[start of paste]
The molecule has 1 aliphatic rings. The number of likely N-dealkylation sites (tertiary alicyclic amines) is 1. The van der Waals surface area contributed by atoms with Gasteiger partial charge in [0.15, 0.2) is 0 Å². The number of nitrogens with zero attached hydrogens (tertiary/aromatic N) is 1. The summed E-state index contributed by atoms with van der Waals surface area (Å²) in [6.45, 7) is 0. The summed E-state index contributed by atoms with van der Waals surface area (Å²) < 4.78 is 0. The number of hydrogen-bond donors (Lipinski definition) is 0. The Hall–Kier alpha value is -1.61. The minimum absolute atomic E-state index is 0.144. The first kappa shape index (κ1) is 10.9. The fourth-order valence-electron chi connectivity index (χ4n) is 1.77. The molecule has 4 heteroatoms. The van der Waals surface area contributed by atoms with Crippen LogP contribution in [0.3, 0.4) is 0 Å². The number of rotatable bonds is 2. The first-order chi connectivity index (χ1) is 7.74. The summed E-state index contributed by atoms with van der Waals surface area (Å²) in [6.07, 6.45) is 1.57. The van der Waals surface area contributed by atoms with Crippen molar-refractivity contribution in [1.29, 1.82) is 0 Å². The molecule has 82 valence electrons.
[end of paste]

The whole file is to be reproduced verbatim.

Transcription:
The molecule has 1 aliphatic rings. The number of likely N-dealkylation sites (tertiary alicyclic amines) is 1. The van der Waals surface area contributed by atoms with Gasteiger partial charge in [0.15, 0.2) is 0 Å². The number of nitrogens with zero attached hydrogens (tertiary/aromatic N) is 1. The summed E-state index contributed by atoms with van der Waals surface area (Å²) in [6.45, 7) is 0. The summed E-state index contributed by atoms with van der Waals surface area (Å²) < 4.78 is 0. The number of hydrogen-bond donors (Lipinski definition) is 0. The Hall–Kier alpha value is -1.61. The minimum absolute atomic E-state index is 0.144. The first kappa shape index (κ1) is 10.9. The fourth-order valence-electron chi connectivity index (χ4n) is 1.77. The molecule has 4 heteroatoms. The van der Waals surface area contributed by atoms with Crippen LogP contribution in [0.3, 0.4) is 0 Å². The number of rotatable bonds is 2. The first-order chi connectivity index (χ1) is 7.74. The summed E-state index contributed by atoms with van der Waals surface area (Å²) in [6.07, 6.45) is 1.57. The van der Waals surface area contributed by atoms with Crippen molar-refractivity contribution in [1.29, 1.82) is 0 Å². The molecule has 82 valence electrons.